When the author discusses the development of the egg in the ovary and the life cycle of our eggs, it occurred to me that at one point, we were nothing more than a receptacle or a sheath for their sword, receiving the offering of a man (yet oddly enough still beheaded if we didn't produce the desired gender) as it wasn't until the early 1900s that the egg was even identified. What an interesting inquiry it would be to learn when this making of life became a partnership and less the man being the contributor or having the dominant role, and the woman being the more passive or docile receiver.
Certainly in the 1950s, psychiatrists were still ascribing menstrual discomforts to emotional disturbances and #neurotic tendencies, or traditional #taboos and feminine affliction. This won't be found in print today but certainly is found in clinical practice. This mindset it maybe not as overt, but it is certain pervasive in our culture.
Another interesting finding is the author contributes the end of the childbearing years for women at about 45 years, and at its longest, 50 years. Today we find the average onset of menopause at about 54 years and early 40s would be an early onset #menopause, so again, another area of intriguing research with regards to the timeline here and why.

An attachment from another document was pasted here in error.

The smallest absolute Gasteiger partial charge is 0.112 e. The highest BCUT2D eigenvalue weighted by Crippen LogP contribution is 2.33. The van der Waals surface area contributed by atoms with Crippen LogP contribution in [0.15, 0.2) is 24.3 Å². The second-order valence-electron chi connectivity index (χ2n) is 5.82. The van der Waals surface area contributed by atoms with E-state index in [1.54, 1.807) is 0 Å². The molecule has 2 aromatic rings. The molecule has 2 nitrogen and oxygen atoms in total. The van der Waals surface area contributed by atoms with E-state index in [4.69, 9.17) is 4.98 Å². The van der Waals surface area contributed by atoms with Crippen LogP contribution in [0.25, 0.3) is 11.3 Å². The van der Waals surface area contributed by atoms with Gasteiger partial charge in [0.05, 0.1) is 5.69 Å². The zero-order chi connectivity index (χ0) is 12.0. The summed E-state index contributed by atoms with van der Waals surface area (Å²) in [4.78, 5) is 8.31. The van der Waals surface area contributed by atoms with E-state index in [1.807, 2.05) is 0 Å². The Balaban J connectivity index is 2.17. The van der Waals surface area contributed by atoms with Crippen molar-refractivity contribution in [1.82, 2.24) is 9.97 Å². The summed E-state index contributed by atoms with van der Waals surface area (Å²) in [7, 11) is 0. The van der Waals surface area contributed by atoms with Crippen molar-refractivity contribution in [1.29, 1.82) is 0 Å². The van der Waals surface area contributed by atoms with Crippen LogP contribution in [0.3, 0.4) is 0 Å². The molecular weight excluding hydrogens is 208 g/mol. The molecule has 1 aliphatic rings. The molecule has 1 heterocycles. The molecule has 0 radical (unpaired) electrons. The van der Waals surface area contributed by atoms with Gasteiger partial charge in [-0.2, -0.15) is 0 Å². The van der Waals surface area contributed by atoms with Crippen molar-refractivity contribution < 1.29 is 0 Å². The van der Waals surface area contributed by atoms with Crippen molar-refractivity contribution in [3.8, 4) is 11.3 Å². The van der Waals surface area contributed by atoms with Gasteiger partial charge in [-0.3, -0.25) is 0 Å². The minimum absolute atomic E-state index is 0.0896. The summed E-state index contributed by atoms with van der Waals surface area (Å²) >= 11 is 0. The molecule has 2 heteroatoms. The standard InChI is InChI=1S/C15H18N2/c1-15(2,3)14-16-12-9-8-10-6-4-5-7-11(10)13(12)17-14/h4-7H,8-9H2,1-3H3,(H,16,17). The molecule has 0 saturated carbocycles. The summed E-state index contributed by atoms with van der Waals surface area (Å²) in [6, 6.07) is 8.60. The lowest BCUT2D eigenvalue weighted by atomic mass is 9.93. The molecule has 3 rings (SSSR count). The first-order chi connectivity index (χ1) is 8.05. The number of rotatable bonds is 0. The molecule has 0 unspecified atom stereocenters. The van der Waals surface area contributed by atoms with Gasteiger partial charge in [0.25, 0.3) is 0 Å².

Goodness was I grateful to find the author describe the #hymen as a tissue that becomes "dilated," rather than one that must be perforated. He even recognizes this can't be completely closed as many believe because the menses must flow through, so to assume one can assure virginity simply from evaluating the patency of the hymen is grossly erroneous and oppressive.
This tall tale about the hymen though is one of the greatest misunderstandings about the female genitalia that seems to perpetuate itself for reasons solely based around #misogyny, but I share this story about my little sister to make sense of how the hymen works. As opposed to a film or door that must be burst through to gain entry and once perforated there remains evidence of a breach, the hymen is much more like the elastic around the leg hole of your panties and if your favorite pair of panties get too big but you don't want to get rid of them, you can take a pair of scissors and cut little nicks in them all the way around allowing for a wider entry. Like the hymen, a few nicks may only be necessary but as the demand increases, so may the necessity of additional nicks, which is why many men are perplexed during their wife's pushing phase of labor when the nurse squeals with delight, "Oh wonderful, the hymen has finally broken and we should see the baby any minute."